I attended the meeting Wednesday at CSU to discuss the name of your restaurant, Illegal Pete’s. I want to begin by thanking you for coming. I didn’t speak at the meeting, not because I had nothing to say, but because as a white person, I thought it was important to listen to what others had to say—my Latino colleagues at CSU, our students, and members of the Fort Collins community—and you as well, about the impact this restaurant’s name will have on their lives and on our city as a whole. By writing this letter in an open format, I am following the lead of my English Department colleague Dr. Antero Garcia, who invited you into a broader conversation about the deeply problematic nature of the word “illegal” in the restaurant’s name.
I was unaware that an Illegal Pete’s was opening in Fort Collins until this weekend when I read it on Facebook. A conversation rapidly unfolded there and across the country really that included disbelief, shock, and confusion over the name that a restaurant with this name would even exist at all. In 2014, how could this be happening? One response to that question that I read on Facebook continues to haunt me: “Because it is Fort Collins.”
I admit that my first reaction to this matter-of-fact response was a defensive one. I am not a Colorado native, but I have lived in Fort Collins for 15 years. My husband and I chose to raise our family here largely because we perceive the city and state to be more welcoming and inclusive than the Southern state where we grew up. We love this city and consider it to be our home; thus it was unsettling to hear the foregone conclusion on Facebook that the name of your restaurant was symptomatic of a currently racist environment in Fort Collins.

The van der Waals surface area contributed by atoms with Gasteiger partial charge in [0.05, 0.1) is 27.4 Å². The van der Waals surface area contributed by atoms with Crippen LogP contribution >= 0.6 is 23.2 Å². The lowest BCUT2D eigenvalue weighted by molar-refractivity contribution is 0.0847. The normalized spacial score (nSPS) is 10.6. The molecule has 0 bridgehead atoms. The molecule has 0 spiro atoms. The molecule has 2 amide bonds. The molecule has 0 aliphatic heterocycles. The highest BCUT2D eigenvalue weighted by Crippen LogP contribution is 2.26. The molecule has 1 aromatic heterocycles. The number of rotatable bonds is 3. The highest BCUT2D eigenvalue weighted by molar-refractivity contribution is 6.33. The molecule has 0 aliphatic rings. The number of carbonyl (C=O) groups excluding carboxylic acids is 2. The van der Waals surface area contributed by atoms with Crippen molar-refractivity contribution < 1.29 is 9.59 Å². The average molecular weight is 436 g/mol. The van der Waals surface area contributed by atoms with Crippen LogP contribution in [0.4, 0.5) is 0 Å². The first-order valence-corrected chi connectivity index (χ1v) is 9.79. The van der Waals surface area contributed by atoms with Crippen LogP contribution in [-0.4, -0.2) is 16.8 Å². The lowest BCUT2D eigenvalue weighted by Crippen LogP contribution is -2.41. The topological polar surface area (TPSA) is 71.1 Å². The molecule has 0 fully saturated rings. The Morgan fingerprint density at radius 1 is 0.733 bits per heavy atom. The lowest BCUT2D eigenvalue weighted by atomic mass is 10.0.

I have worked on some historical projects over the years with teachers, Latino youth, and CSU students, so I was already aware of the troubled race relations that existed in the distant past in Fort Collins because of the discrimination Latinos have experienced. Yet I like to believe that times have changed to the extent that most Fort Collins citizens would be horrified to learn that signs reading “No dogs, no Mexicans allowed” once hung in the shops of white businesses in Old Town.